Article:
A new tome has 36 different narratives written from the homesteader’s perspective during the homesteading era from 1867 to 1914. It includes references from people who settled in the Lloydminster area.
“Tales from the Homestead” is the fourth homesteader publication from MacEwan University Professor Sandra Rollings-Magnusson who says it gives a full description of life during that period.
“It includes all sorts of ethnic backgrounds. Everything from Doukhobor to Mennonites, Ukrainians, English, Scottish, Welsh, Danish, Polish and German.”
The Lloydminster references detail firsthand accounts of travelling by scow along the North Saskatchewan River from Edmonton to Lloydminster in the early 1900’s. As well the fight to save the town from a prairie fire in 1905 and as well the festive, adventurous bachelor life of coming to a town that’s split between two provinces.
Rollings-Magnusson continues,”They are basically short stories about different aspects of the homesteading era. Everything from travelling to Canada by ship; by train to the western prairies. By Red River cart to their homestead. It talks about their trials and tribulations in terms of the weather and geography. It also highlights the good times in terms of coming together as a family and working together as a family for their survival. Visiting with neighbours. Going to dances.”
“Tales from the Homestead” gets into the social interactions among the diversity of groups making their way to western Canada. Rollings-Magnusson describes it as a difficult process for the 100’s of thousands of people speaking different languages. They had to adapt to the climate and break up the land and farm wheat for the export market as well as make use of the native flora and fauna be it berries and wild game for their survival.
Rollings-Magnusson says some of the take-aways are their perseverance and ability to find happiness in the little things despite the hardships.
“Many of them would have lost their homestead because if they did not meet homesteader requirements within three years, they would lose it. So they had to be very hardworking individuals to succeed. Another aspect we can learn from them is to take joy in even the smallest things in life. When they had the opportunity to have a dance on the weekend, people from 25 miles around would gather in excitement. All ages from the smallest of babies. Everyone would come for the dance, to meet up with their neighbours.”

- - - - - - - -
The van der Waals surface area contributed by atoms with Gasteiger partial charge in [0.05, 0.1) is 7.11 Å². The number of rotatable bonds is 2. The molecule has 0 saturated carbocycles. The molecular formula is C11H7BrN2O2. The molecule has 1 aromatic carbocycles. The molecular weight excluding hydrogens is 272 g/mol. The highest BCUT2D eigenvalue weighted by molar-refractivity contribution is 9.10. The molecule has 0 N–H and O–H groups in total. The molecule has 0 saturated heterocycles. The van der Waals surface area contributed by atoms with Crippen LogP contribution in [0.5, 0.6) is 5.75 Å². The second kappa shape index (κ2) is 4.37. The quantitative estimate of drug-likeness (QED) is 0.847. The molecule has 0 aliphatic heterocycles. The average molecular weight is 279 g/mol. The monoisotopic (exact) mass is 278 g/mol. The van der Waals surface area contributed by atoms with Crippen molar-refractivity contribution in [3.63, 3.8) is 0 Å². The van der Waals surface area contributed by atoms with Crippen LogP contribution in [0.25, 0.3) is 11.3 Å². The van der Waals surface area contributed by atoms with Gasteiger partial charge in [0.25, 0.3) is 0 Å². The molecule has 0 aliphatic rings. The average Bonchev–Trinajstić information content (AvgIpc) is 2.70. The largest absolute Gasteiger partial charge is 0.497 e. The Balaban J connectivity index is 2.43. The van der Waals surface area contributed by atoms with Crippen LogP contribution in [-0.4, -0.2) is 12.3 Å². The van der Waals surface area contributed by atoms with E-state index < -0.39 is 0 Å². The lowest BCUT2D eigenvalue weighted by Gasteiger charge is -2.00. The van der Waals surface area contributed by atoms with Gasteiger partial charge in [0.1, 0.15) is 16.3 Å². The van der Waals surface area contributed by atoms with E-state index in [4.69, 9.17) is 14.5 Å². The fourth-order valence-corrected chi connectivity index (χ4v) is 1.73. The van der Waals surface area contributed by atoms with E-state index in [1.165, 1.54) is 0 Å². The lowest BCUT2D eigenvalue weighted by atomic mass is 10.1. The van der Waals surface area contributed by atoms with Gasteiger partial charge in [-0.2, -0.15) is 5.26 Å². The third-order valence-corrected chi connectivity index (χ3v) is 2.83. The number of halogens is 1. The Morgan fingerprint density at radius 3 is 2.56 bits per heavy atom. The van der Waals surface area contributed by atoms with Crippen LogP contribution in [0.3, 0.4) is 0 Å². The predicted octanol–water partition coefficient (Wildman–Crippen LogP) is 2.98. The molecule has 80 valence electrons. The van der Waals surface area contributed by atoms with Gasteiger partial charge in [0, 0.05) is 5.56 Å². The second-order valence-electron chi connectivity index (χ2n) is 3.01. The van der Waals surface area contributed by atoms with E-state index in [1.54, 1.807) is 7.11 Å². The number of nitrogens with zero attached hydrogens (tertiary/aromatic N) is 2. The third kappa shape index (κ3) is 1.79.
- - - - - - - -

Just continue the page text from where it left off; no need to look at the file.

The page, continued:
The professor says even the odd visitor would enjoy prairie hospitality with some tea, coffee, a biscuit or whatever they had. She said they had to adapt to their new society.
“I think the homesteaders had to be of the same mind. They had to be open to others. Any biases or prejudices they had in the past; they had to be put aside because there were just so many different people that came out to the western prairies at one time. All different cultures. All different countries and they had to learn how to get along with each other.”
In that respect Rollings-Magnusson sees another contemporary resonance as the importance of socialization to overcome the isolation of life on the prairies.
“People went onto their homestead and they were isolated from others. That’s why they receive such joy when somebody came by to visit because they were so far away from neighbours. And with COVID of course people are isolated and they were lacking that social contact. That kind of links contemporary times back to historical times.”
Rollings-Magnusson is working on two more books dealing with homesteading and she also collects antiques from that era. She has homesteading ancestors on both sides of her family.